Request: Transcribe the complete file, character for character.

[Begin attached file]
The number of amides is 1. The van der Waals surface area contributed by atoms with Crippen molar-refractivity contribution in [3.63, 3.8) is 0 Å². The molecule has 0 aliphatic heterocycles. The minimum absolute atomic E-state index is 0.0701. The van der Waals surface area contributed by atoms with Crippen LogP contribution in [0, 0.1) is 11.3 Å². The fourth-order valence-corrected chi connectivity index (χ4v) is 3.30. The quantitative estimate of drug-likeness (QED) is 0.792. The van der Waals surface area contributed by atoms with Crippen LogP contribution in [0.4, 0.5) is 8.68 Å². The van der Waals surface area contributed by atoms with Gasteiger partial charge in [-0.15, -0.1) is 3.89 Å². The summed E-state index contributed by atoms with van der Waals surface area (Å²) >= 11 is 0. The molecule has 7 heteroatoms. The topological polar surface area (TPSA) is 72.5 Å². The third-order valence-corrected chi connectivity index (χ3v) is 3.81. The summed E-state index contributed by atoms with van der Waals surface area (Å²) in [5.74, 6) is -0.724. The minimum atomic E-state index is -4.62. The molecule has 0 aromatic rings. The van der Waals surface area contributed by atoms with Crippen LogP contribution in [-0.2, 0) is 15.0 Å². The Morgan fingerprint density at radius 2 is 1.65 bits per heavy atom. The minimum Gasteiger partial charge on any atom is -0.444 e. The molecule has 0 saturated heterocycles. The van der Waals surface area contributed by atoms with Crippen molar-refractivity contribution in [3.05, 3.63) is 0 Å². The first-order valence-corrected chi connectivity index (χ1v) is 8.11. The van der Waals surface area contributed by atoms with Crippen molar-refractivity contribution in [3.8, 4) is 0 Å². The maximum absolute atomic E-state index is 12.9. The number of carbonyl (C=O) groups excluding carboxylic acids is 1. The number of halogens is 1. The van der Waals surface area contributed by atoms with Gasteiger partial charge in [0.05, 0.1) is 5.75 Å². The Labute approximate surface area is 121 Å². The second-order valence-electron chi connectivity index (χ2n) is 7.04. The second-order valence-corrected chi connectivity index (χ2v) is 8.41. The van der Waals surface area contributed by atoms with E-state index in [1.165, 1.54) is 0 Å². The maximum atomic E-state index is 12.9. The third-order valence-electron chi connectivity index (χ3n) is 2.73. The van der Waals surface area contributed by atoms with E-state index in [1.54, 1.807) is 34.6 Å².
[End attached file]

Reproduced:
The number of amides is 1. The van der Waals surface area contributed by atoms with Crippen molar-refractivity contribution in [3.63, 3.8) is 0 Å². The molecule has 0 aliphatic heterocycles. The minimum absolute atomic E-state index is 0.0701. The van der Waals surface area contributed by atoms with Crippen LogP contribution in [0, 0.1) is 11.3 Å². The fourth-order valence-corrected chi connectivity index (χ4v) is 3.30. The quantitative estimate of drug-likeness (QED) is 0.792. The van der Waals surface area contributed by atoms with Crippen LogP contribution in [0.4, 0.5) is 8.68 Å². The van der Waals surface area contributed by atoms with Gasteiger partial charge in [-0.15, -0.1) is 3.89 Å². The summed E-state index contributed by atoms with van der Waals surface area (Å²) >= 11 is 0. The molecule has 7 heteroatoms. The topological polar surface area (TPSA) is 72.5 Å². The third-order valence-corrected chi connectivity index (χ3v) is 3.81. The summed E-state index contributed by atoms with van der Waals surface area (Å²) in [5.74, 6) is -0.724. The minimum atomic E-state index is -4.62. The molecule has 0 aromatic rings. The van der Waals surface area contributed by atoms with Crippen LogP contribution in [-0.2, 0) is 15.0 Å². The Morgan fingerprint density at radius 2 is 1.65 bits per heavy atom. The minimum Gasteiger partial charge on any atom is -0.444 e. The molecule has 0 saturated heterocycles. The van der Waals surface area contributed by atoms with Crippen molar-refractivity contribution in [3.05, 3.63) is 0 Å². The first-order valence-corrected chi connectivity index (χ1v) is 8.11. The van der Waals surface area contributed by atoms with Crippen molar-refractivity contribution in [3.8, 4) is 0 Å². The maximum absolute atomic E-state index is 12.9. The number of carbonyl (C=O) groups excluding carboxylic acids is 1. The number of halogens is 1. The van der Waals surface area contributed by atoms with Gasteiger partial charge in [0.05, 0.1) is 5.75 Å². The Labute approximate surface area is 121 Å². The second-order valence-electron chi connectivity index (χ2n) is 7.04. The second-order valence-corrected chi connectivity index (χ2v) is 8.41. The van der Waals surface area contributed by atoms with E-state index in [1.165, 1.54) is 0 Å². The maximum atomic E-state index is 12.9. The third-order valence-electron chi connectivity index (χ3n) is 2.73. The van der Waals surface area contributed by atoms with E-state index in [1.54, 1.807) is 34.6 Å².